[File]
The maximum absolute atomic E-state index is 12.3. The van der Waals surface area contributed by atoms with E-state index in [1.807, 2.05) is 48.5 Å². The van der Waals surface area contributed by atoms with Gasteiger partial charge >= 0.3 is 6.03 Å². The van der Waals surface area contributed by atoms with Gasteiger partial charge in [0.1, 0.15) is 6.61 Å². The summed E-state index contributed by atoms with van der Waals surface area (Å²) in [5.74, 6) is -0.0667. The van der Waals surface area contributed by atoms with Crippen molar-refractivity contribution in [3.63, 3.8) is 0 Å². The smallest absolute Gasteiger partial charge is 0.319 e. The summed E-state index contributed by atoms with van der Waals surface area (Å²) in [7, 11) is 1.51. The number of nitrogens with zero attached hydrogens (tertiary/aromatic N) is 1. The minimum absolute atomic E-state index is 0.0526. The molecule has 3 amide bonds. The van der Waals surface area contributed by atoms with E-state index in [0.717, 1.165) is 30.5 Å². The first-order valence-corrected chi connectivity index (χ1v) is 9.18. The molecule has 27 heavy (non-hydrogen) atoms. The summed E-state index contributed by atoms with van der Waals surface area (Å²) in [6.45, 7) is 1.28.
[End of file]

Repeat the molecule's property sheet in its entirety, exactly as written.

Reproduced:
The maximum absolute atomic E-state index is 12.3. The van der Waals surface area contributed by atoms with E-state index in [1.807, 2.05) is 48.5 Å². The van der Waals surface area contributed by atoms with Gasteiger partial charge >= 0.3 is 6.03 Å². The van der Waals surface area contributed by atoms with Gasteiger partial charge in [0.1, 0.15) is 6.61 Å². The summed E-state index contributed by atoms with van der Waals surface area (Å²) in [5.74, 6) is -0.0667. The van der Waals surface area contributed by atoms with Crippen molar-refractivity contribution in [3.63, 3.8) is 0 Å². The smallest absolute Gasteiger partial charge is 0.319 e. The summed E-state index contributed by atoms with van der Waals surface area (Å²) in [7, 11) is 1.51. The number of nitrogens with zero attached hydrogens (tertiary/aromatic N) is 1. The minimum absolute atomic E-state index is 0.0526. The molecule has 3 amide bonds. The van der Waals surface area contributed by atoms with E-state index in [0.717, 1.165) is 30.5 Å². The first-order valence-corrected chi connectivity index (χ1v) is 9.18. The molecule has 27 heavy (non-hydrogen) atoms. The summed E-state index contributed by atoms with van der Waals surface area (Å²) in [6.45, 7) is 1.28.